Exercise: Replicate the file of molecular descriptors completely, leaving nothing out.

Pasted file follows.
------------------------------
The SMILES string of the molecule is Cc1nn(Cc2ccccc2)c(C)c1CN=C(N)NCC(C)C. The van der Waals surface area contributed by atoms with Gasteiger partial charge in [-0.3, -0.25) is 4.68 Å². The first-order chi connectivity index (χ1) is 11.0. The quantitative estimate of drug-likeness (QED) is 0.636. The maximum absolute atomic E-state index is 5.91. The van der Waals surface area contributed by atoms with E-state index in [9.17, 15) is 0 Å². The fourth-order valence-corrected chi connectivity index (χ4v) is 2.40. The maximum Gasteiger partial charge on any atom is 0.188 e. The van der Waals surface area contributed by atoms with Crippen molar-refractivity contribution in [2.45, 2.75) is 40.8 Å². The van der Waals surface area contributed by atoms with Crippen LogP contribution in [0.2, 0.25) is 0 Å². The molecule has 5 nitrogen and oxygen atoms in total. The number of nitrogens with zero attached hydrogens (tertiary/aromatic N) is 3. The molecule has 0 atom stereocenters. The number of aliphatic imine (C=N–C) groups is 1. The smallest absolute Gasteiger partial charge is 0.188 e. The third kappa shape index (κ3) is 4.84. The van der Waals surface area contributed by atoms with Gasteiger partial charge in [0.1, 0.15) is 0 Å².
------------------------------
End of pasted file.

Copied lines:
The SMILES string of the molecule is Cc1nn(Cc2ccccc2)c(C)c1CN=C(N)NCC(C)C. The van der Waals surface area contributed by atoms with Gasteiger partial charge in [-0.3, -0.25) is 4.68 Å². The first-order chi connectivity index (χ1) is 11.0. The quantitative estimate of drug-likeness (QED) is 0.636. The maximum absolute atomic E-state index is 5.91. The van der Waals surface area contributed by atoms with E-state index in [9.17, 15) is 0 Å². The fourth-order valence-corrected chi connectivity index (χ4v) is 2.40. The maximum Gasteiger partial charge on any atom is 0.188 e. The van der Waals surface area contributed by atoms with Crippen molar-refractivity contribution in [2.45, 2.75) is 40.8 Å². The van der Waals surface area contributed by atoms with Crippen LogP contribution in [0.2, 0.25) is 0 Å². The molecule has 5 nitrogen and oxygen atoms in total. The number of nitrogens with zero attached hydrogens (tertiary/aromatic N) is 3. The molecule has 0 atom stereocenters. The number of aliphatic imine (C=N–C) groups is 1. The smallest absolute Gasteiger partial charge is 0.188 e. The third kappa shape index (κ3) is 4.84. The van der Waals surface area contributed by atoms with Gasteiger partial charge in [0.1, 0.15) is 0 Å².